The lining of the cupola should be made of firebrick. The best method is to use two layers, each 4 inches thick. When the inside layer has burned through it may be renewed without disturbing the one next the shell. Ordinary red brick is sometimes used for the layer next the shell but it is unreliable and used only on account of its cheapness. In lining a cupola the bricks used should be moulded to fit the circle of the shell and should be packed as closely together as possible. The spaces between them should be filled with fire clay but only enough should be used to make an air-tight joint. The smaller the amount of clay used the better. To obtain the best results prepare the clay by making a thin mixture with water. Dip the brick into this mixture before setting, and enough clay will adhere to make the joint. After the brick is put in position rap it sharply with a wooden mallet in order to force all superfluous clay from between the joints. A lining put up in this way will last twice as long as where thick clay is used. The nominal diameter of a cupola is the diameter inside the lining. Hence the inside diameter of the shell should be 16 inches larger than the diameter of the cupola. This may be less for very small cupolas. For such six inches of firebrick will be sufficient thickness of of lining.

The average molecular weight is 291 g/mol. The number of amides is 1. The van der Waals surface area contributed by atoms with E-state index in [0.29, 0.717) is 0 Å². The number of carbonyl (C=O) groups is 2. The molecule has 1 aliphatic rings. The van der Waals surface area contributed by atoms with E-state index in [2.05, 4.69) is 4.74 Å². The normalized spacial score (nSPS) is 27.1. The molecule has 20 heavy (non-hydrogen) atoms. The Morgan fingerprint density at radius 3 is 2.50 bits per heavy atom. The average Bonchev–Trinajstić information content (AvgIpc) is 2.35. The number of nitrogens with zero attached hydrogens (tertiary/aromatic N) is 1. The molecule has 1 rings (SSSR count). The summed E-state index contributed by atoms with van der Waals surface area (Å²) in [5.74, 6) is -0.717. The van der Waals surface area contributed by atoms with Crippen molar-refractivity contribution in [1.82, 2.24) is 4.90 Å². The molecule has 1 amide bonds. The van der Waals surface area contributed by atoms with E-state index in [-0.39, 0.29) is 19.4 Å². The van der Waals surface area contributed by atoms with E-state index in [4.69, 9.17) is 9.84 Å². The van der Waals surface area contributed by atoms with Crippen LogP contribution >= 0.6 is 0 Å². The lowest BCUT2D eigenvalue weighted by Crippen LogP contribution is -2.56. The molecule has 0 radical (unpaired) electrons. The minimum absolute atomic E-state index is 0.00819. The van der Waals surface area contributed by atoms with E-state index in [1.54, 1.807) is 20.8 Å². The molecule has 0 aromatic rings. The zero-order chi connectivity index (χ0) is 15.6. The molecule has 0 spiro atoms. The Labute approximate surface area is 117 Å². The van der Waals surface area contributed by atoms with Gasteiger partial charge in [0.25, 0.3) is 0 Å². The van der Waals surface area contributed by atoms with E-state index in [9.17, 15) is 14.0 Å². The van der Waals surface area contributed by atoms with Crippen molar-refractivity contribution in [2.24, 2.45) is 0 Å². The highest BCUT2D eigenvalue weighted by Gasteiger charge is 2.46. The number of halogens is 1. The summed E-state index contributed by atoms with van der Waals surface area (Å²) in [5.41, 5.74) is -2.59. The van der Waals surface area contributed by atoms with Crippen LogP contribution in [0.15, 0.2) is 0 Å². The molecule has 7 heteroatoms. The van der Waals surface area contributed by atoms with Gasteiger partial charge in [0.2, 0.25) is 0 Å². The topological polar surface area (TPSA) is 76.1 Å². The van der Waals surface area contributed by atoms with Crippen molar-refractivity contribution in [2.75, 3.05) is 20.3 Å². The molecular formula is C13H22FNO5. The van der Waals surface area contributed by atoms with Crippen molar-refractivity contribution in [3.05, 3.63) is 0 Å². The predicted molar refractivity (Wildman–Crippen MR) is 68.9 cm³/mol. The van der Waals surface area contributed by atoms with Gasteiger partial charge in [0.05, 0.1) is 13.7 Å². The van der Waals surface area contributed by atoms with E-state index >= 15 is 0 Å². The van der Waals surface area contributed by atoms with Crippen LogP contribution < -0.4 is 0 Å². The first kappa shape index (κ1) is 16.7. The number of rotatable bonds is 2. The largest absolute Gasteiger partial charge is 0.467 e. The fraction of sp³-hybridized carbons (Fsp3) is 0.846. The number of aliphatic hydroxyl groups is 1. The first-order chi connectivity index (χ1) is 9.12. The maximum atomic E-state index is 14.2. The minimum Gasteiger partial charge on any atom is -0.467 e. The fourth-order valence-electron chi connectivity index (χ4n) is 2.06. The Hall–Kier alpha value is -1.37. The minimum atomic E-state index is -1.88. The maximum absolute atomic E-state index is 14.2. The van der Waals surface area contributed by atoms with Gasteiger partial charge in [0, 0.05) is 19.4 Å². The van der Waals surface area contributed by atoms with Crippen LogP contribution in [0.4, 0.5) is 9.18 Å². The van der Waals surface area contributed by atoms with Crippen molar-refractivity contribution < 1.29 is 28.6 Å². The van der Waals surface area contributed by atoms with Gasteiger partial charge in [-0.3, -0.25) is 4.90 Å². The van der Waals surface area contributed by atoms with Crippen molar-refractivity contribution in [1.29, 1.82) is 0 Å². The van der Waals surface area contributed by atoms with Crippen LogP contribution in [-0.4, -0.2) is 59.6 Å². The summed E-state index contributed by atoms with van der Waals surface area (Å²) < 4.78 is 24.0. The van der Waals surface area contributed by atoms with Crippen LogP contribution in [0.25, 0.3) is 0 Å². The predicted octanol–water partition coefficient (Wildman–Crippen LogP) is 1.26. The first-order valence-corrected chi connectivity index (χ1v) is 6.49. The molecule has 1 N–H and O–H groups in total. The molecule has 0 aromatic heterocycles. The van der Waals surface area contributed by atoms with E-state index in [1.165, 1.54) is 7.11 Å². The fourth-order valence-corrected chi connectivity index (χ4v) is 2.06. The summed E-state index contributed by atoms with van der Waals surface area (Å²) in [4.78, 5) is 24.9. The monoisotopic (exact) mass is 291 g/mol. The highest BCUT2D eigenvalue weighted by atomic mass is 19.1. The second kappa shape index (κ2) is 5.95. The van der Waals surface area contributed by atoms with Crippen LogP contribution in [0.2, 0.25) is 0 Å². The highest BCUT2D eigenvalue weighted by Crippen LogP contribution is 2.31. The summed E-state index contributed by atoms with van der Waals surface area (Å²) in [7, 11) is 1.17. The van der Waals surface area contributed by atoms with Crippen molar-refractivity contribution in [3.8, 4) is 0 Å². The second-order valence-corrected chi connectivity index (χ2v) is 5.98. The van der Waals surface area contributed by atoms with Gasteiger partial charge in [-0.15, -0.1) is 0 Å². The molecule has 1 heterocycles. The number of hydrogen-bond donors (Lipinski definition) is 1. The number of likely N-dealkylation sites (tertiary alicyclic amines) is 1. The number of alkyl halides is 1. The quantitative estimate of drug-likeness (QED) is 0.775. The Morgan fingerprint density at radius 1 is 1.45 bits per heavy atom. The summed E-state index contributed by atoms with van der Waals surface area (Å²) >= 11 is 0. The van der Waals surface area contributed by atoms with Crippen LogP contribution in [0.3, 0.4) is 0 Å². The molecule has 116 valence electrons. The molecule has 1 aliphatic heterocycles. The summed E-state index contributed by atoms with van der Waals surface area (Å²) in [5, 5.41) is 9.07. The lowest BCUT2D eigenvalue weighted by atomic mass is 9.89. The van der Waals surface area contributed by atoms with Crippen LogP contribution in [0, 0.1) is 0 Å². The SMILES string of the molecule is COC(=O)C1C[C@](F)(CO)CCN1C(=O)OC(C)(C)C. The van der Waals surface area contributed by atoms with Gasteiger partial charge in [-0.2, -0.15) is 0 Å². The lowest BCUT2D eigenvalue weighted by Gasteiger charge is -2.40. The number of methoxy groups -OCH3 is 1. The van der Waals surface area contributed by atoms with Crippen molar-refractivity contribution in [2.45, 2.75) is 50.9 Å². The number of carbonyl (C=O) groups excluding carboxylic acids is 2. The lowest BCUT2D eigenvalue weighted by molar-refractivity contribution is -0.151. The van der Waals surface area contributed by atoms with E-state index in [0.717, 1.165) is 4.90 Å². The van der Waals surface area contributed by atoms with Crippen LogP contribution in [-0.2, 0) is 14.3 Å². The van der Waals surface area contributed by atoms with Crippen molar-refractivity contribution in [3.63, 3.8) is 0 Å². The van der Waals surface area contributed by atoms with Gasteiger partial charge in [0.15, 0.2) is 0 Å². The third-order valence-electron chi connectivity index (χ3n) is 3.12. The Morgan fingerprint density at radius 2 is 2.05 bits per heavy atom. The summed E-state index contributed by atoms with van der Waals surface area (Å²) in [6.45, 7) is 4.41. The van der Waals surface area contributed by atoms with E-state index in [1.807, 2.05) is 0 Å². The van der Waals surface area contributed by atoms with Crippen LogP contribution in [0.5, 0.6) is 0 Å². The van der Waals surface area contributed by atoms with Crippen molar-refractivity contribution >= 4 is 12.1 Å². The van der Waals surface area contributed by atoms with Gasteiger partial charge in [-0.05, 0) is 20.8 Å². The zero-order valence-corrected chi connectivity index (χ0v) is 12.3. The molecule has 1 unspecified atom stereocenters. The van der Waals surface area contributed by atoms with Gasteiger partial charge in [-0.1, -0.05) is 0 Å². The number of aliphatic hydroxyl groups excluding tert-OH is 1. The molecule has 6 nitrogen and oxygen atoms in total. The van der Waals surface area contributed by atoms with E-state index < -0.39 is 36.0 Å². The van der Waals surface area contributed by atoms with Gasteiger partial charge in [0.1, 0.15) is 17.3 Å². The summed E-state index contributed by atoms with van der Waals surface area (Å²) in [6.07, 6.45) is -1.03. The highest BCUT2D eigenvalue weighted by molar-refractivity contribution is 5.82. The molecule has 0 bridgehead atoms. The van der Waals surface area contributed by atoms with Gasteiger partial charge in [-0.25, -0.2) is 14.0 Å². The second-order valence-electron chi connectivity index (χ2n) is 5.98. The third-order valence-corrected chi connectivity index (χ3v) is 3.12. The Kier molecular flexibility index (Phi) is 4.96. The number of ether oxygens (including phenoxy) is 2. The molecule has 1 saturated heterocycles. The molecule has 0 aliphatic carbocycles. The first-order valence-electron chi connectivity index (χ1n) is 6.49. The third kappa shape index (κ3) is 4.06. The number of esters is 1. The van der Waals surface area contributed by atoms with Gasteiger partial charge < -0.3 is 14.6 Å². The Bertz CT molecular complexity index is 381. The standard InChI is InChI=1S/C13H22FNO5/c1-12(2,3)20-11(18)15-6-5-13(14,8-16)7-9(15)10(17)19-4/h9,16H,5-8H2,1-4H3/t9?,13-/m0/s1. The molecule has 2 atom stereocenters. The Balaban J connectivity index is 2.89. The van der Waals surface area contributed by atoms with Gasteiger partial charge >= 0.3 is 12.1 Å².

Fig. 1. The Cupola.
Sometimes cupolas are so built that the iron and fuel must be thrown in at the top. The ordinary construction, however, is such that the shell and lining are carried high enough to prevent larger of fire from escaping escaping sparks. In this case a charging door is placed in the shell at a at a convenient height above the bottom. The distance from the base to the bottom of the charging hole is known as the height of the cupola.
The height of the cupola varies with the diameter. For small cupola the greater the diameter, the greater the height. An approximate formula for determining the height of a small cupola is.
H = D X (6-D/2)
H = the height of the cupola in feet.
D = the diameter of the cupola in feet.
1. What should be the height of a cupola 24 inches in diameter ? Ans. 10 feet.
2. What should be the height of a cupola 36 inches in diameter ?. Ans. 13 feet 6 in.
3. What should be the height of a cupola 72 inches in diameter ? Ans. 18 feet.
It may be noted that it is unnecessary to pay any attention to the odd inches in such problems and that the nearest even number of fecd may be used. The height may also be varied from those given to suit various conditions.